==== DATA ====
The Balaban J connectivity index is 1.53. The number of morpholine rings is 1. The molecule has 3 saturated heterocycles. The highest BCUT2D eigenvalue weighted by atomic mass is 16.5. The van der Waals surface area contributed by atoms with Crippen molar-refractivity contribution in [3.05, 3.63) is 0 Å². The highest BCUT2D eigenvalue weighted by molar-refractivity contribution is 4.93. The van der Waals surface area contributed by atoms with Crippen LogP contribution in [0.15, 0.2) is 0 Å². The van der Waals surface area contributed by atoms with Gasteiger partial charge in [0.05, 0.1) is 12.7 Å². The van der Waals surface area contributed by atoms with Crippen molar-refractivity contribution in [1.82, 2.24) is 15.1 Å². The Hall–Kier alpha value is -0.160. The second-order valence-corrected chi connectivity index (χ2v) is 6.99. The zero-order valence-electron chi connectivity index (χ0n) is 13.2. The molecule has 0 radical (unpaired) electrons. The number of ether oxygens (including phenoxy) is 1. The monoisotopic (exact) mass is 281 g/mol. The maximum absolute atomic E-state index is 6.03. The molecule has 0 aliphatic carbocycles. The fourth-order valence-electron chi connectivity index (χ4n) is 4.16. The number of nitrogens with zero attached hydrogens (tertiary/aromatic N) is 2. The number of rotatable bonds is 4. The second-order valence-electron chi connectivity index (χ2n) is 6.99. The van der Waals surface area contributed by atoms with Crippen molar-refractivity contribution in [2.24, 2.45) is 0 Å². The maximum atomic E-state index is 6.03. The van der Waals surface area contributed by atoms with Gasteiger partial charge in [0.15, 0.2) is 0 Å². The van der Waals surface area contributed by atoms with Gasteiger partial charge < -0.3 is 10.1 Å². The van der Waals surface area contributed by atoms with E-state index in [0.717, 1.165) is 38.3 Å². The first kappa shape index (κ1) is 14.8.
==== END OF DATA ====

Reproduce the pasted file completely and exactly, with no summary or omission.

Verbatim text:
The Balaban J connectivity index is 1.53. The number of morpholine rings is 1. The molecule has 3 saturated heterocycles. The highest BCUT2D eigenvalue weighted by atomic mass is 16.5. The van der Waals surface area contributed by atoms with Crippen molar-refractivity contribution in [3.05, 3.63) is 0 Å². The highest BCUT2D eigenvalue weighted by molar-refractivity contribution is 4.93. The van der Waals surface area contributed by atoms with Crippen LogP contribution in [0.15, 0.2) is 0 Å². The van der Waals surface area contributed by atoms with Gasteiger partial charge in [0.05, 0.1) is 12.7 Å². The van der Waals surface area contributed by atoms with Crippen molar-refractivity contribution in [1.82, 2.24) is 15.1 Å². The Hall–Kier alpha value is -0.160. The second-order valence-corrected chi connectivity index (χ2v) is 6.99. The zero-order valence-electron chi connectivity index (χ0n) is 13.2. The molecule has 0 radical (unpaired) electrons. The number of ether oxygens (including phenoxy) is 1. The monoisotopic (exact) mass is 281 g/mol. The maximum absolute atomic E-state index is 6.03. The molecule has 0 aliphatic carbocycles. The fourth-order valence-electron chi connectivity index (χ4n) is 4.16. The number of nitrogens with zero attached hydrogens (tertiary/aromatic N) is 2. The number of rotatable bonds is 4. The second-order valence-electron chi connectivity index (χ2n) is 6.99. The van der Waals surface area contributed by atoms with Crippen molar-refractivity contribution in [2.24, 2.45) is 0 Å². The maximum atomic E-state index is 6.03. The van der Waals surface area contributed by atoms with Gasteiger partial charge in [0.15, 0.2) is 0 Å². The van der Waals surface area contributed by atoms with Gasteiger partial charge < -0.3 is 10.1 Å². The van der Waals surface area contributed by atoms with E-state index in [0.717, 1.165) is 38.3 Å². The first kappa shape index (κ1) is 14.8.